Upper extremity deep vein thrombosis treated with direct oral anticoagulants: a multi-center real world experience.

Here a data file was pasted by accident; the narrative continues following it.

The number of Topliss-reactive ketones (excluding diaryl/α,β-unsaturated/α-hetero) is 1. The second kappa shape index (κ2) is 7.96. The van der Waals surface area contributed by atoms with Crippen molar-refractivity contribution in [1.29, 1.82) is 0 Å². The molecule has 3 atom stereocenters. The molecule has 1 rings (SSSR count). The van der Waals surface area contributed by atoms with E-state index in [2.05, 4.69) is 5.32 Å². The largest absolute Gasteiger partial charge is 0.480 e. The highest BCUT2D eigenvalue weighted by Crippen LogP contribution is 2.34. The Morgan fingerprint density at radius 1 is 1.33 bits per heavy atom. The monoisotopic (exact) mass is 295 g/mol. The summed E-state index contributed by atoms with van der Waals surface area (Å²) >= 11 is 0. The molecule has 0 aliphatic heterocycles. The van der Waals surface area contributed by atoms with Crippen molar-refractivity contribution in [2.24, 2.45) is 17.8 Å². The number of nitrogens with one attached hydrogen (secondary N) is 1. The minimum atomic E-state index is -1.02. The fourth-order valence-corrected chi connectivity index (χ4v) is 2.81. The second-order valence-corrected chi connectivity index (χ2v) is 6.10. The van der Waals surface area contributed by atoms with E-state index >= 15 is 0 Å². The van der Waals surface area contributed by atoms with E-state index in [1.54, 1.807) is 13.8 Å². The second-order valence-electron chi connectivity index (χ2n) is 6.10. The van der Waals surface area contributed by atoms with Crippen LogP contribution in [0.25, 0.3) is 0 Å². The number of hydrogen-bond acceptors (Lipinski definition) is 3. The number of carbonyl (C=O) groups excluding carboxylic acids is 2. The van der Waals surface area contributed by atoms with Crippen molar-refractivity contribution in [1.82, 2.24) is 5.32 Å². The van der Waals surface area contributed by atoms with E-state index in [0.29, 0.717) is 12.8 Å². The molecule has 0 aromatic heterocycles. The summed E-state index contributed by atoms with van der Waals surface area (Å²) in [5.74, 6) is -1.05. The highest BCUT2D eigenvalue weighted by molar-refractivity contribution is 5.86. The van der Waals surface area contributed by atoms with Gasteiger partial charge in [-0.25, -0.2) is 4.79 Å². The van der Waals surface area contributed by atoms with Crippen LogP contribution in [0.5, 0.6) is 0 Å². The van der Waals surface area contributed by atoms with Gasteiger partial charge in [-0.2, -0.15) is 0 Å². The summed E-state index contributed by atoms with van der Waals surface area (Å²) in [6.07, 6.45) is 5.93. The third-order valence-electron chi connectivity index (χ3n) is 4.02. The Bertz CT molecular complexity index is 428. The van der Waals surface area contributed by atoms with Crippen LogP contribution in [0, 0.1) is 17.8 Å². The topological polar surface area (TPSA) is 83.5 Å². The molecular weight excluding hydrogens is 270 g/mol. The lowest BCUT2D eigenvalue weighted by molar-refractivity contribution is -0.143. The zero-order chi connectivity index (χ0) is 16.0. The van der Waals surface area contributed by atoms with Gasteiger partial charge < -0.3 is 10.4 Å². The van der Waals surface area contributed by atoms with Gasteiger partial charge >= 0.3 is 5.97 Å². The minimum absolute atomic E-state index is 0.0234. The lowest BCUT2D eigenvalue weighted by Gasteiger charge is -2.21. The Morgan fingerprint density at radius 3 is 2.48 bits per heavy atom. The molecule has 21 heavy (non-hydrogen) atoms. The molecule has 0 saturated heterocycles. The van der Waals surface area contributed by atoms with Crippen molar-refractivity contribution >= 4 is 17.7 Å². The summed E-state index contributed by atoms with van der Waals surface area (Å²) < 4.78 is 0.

Upper-extremity deep vein thrombosis (UEDVT) accounts for about 5-10% of all cases of deep vein thrombosis (DVT). It is often associated with cancer and/or presence of a central venous catheter (CVC), but it may also occur in the absence of these favoring conditions. The safety and efficacy of using direct oral anticoagulants (DOACs) in subjects with UEDVT has not been systematically evaluated and the only data available in the literature derive from anecdotal evidence, analysis of registries, and small single-centre studies. In addition, a specific analysis of UEDVT not associated with cancer and/or CVC has never been made. In this study, we specifically focused on patients with no cancer and without a CVC who were diagnosed with a first episode of UEDVT and were treated with a DOAC. We studied 61 patients, treated in six Italian centres between January 2014 and December 2018. Treatment lasted at least 3 months in all patients. In terms of efficacy, no recurrence of thrombosis or pulmonary embolism were recorded, while Doppler ultrasonography, performed after at least three months of treatment, documented in all cases either partial or complete recanalization of obstructed veins. In terms of safety, no cases of major bleedings were recorded. This is the only series available in the literature of patients treated with DOACs for UEDVT not associated with cancer and/or CVC. This small multicenter real world experience supports the concept that DOACs might be safe and effective for treating UEDTV. Further studies are required to better understand the role of DOACs in these patients.